Wednesday, July 24, 2024

‘Breaks my heart’: Malaysian dad hounded by loan sharks disowns debt-ridden son

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“I even had to find work as an e-hailing driver as my savings are gone,” he told a press conference organised by the Malaysian Chinese Association’s public services and complaints department head Michael Chong in Kuala Lumpur on Thursday.

Wong said that shortly after the debts were paid, his son went to a rehabilitation centre for gamblers and appeared to turn over a new leaf.

“However, on June 2, I discovered that someone had posted a photo of me and my wife on Facebook, with the caption ‘wanted’,” he said.

“I also received a call from my other son, telling me that an ah long (illegal moneylender) had contacted him, saying his brother had a 12,000 ringgit debt with them. The ah long threatened to hire a gang to come after us if the debt is not settled,” Wong said.

Wong said another ah long sent him a WhatsApp message, saying the same son owed them 1,200 ringgit.

“Honestly, I don’t know how many ah long he owes money to. It is tough to sever my relationship with my son. It breaks my heart, but I had to do it,” he said, adding that he has since lodged a police report on the threats.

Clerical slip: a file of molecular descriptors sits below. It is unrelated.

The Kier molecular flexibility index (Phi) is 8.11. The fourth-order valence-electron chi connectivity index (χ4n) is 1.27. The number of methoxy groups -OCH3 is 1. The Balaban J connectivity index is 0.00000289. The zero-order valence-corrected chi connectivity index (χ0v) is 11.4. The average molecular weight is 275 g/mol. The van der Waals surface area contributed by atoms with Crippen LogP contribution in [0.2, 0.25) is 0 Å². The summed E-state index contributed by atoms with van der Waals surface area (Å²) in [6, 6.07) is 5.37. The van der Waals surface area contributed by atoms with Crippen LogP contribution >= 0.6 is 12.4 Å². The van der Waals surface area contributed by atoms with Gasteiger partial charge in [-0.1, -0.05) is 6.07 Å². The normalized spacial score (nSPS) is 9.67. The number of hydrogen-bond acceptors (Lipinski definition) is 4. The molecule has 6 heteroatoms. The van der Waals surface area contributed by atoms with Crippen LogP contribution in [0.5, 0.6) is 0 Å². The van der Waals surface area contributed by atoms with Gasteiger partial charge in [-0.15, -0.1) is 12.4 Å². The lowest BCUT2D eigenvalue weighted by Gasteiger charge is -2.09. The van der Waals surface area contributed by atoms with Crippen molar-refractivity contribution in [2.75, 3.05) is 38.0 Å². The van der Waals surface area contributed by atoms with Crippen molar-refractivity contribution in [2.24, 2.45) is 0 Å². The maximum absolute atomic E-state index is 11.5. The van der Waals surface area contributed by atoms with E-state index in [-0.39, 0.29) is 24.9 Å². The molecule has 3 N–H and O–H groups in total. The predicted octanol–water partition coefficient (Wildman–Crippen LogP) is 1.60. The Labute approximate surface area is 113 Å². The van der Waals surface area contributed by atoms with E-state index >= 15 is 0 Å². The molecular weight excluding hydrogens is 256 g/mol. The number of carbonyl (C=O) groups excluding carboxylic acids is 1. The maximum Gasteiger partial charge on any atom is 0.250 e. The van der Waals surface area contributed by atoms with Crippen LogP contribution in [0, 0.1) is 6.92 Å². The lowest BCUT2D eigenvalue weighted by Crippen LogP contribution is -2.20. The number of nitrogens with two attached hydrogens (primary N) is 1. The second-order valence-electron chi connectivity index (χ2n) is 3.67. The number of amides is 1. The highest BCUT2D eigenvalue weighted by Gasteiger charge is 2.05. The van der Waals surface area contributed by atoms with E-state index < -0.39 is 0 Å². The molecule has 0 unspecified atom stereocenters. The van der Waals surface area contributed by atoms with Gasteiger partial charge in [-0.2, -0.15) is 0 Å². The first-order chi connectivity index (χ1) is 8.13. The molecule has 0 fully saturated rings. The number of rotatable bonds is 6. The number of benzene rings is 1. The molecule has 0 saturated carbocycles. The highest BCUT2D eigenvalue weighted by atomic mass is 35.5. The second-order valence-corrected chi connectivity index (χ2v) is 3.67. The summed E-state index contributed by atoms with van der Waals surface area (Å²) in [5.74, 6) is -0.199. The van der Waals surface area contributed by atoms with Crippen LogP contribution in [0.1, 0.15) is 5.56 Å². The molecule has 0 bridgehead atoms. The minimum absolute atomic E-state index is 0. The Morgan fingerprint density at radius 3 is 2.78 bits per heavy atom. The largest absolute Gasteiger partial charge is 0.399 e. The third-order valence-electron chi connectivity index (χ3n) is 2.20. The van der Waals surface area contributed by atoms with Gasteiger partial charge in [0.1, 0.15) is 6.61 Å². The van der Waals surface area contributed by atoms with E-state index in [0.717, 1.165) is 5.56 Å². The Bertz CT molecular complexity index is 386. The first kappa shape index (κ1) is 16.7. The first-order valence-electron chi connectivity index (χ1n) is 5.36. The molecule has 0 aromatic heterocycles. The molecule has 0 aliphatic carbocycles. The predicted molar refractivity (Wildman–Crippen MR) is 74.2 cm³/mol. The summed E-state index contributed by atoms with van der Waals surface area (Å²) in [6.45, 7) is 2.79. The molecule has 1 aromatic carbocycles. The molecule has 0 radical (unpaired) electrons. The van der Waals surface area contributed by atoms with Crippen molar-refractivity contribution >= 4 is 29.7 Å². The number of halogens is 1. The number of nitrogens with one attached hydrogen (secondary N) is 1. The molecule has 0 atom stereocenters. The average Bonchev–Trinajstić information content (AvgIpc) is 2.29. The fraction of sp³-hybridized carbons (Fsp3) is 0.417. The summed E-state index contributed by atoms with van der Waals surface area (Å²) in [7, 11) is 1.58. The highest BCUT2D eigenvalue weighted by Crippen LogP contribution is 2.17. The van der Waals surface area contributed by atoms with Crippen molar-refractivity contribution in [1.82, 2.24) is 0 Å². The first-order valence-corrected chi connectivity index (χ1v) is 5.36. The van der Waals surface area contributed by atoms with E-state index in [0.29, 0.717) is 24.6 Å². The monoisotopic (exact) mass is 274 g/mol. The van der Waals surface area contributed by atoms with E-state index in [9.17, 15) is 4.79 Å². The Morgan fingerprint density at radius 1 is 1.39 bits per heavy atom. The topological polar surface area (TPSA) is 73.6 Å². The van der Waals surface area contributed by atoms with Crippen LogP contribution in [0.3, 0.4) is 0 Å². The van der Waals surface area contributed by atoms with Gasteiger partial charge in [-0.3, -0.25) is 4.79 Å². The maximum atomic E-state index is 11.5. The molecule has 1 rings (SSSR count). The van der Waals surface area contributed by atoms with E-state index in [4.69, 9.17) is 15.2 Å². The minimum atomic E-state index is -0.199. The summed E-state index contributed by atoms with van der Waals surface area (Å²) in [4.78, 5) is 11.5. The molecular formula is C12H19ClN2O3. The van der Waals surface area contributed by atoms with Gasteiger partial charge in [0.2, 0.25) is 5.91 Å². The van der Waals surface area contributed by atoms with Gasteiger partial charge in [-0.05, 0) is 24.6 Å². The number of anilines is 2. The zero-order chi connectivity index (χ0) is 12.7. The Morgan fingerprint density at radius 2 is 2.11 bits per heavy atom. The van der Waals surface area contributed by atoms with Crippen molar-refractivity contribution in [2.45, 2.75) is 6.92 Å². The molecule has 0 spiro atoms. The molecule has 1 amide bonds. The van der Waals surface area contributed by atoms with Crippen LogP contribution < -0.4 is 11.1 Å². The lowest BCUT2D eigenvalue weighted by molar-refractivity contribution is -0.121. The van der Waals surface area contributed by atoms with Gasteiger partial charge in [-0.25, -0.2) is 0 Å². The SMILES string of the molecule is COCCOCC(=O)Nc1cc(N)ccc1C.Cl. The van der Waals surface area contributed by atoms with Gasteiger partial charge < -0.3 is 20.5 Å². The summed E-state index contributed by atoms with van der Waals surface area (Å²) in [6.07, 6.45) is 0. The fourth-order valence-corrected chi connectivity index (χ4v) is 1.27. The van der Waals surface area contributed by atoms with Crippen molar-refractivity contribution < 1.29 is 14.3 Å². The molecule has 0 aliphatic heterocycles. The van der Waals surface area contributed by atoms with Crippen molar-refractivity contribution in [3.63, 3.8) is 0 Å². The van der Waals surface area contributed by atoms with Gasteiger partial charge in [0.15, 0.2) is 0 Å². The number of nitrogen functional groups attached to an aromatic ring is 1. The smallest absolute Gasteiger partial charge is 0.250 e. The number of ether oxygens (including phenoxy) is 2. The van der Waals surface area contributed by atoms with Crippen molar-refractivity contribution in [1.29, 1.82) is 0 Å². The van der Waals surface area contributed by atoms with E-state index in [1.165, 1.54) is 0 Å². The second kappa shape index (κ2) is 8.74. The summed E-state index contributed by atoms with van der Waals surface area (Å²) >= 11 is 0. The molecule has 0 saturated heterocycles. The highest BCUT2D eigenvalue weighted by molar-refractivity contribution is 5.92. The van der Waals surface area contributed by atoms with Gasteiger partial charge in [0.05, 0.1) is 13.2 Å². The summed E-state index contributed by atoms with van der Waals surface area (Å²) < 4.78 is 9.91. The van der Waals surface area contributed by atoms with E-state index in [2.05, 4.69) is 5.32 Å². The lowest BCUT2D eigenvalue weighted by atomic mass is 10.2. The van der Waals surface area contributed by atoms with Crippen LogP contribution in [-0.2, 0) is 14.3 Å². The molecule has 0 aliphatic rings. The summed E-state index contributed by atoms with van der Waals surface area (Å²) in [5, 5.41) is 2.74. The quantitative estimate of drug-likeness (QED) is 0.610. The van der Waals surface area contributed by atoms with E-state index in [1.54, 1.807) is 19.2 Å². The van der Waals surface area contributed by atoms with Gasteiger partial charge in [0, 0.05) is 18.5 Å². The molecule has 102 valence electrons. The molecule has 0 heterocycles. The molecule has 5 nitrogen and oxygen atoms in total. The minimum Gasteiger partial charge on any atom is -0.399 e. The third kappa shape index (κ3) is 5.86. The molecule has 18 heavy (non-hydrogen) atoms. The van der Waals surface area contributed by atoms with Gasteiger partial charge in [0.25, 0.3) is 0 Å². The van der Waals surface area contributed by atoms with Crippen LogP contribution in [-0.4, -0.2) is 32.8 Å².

Victims of loan shark harassment at a press conference in Kuala Lumpur on Thursday. Photo: The Star

In another case, single mother Chai Siew Won, 34, had to leave in fear due to her ex-husband’s debt.

“We were divorced in 2022 after about 10 years of marriage due to his drug habit and family neglect.

Ah longs started harassing us in April this year, saying my ex-husband owed them more than 5,000 ringgit.

“Even after I explained that I was no longer married to him, the ah longs refused to accept it and threatened to harm me and my two daughters,” she said.

She said the ah long even left letters stating her ex-husband’s loan in her postbox and that of her neighbours.

“I have lodged a police report on the matter,” she said.

This story was first published by The Star

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